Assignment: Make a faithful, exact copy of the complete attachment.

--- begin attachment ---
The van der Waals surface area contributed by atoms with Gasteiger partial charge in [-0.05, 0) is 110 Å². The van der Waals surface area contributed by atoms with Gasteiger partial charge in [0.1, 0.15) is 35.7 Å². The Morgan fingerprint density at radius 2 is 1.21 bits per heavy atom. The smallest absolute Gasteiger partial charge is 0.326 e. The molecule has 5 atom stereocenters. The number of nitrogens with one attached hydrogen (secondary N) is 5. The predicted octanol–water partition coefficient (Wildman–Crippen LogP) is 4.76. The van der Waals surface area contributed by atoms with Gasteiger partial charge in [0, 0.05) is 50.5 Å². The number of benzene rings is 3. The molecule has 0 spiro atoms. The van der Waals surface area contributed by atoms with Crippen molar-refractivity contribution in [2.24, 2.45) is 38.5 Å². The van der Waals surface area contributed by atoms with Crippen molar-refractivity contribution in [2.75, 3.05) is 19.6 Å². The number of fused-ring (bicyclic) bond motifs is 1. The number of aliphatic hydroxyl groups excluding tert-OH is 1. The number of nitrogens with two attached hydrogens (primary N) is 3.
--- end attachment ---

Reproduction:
The van der Waals surface area contributed by atoms with Gasteiger partial charge in [-0.05, 0) is 110 Å². The van der Waals surface area contributed by atoms with Gasteiger partial charge in [0.1, 0.15) is 35.7 Å². The Morgan fingerprint density at radius 2 is 1.21 bits per heavy atom. The smallest absolute Gasteiger partial charge is 0.326 e. The molecule has 5 atom stereocenters. The number of nitrogens with one attached hydrogen (secondary N) is 5. The predicted octanol–water partition coefficient (Wildman–Crippen LogP) is 4.76. The van der Waals surface area contributed by atoms with Gasteiger partial charge in [0, 0.05) is 50.5 Å². The number of benzene rings is 3. The molecule has 0 spiro atoms. The van der Waals surface area contributed by atoms with Crippen molar-refractivity contribution in [2.24, 2.45) is 38.5 Å². The van der Waals surface area contributed by atoms with Crippen molar-refractivity contribution in [2.75, 3.05) is 19.6 Å². The number of fused-ring (bicyclic) bond motifs is 1. The number of aliphatic hydroxyl groups excluding tert-OH is 1. The number of nitrogens with two attached hydrogens (primary N) is 3.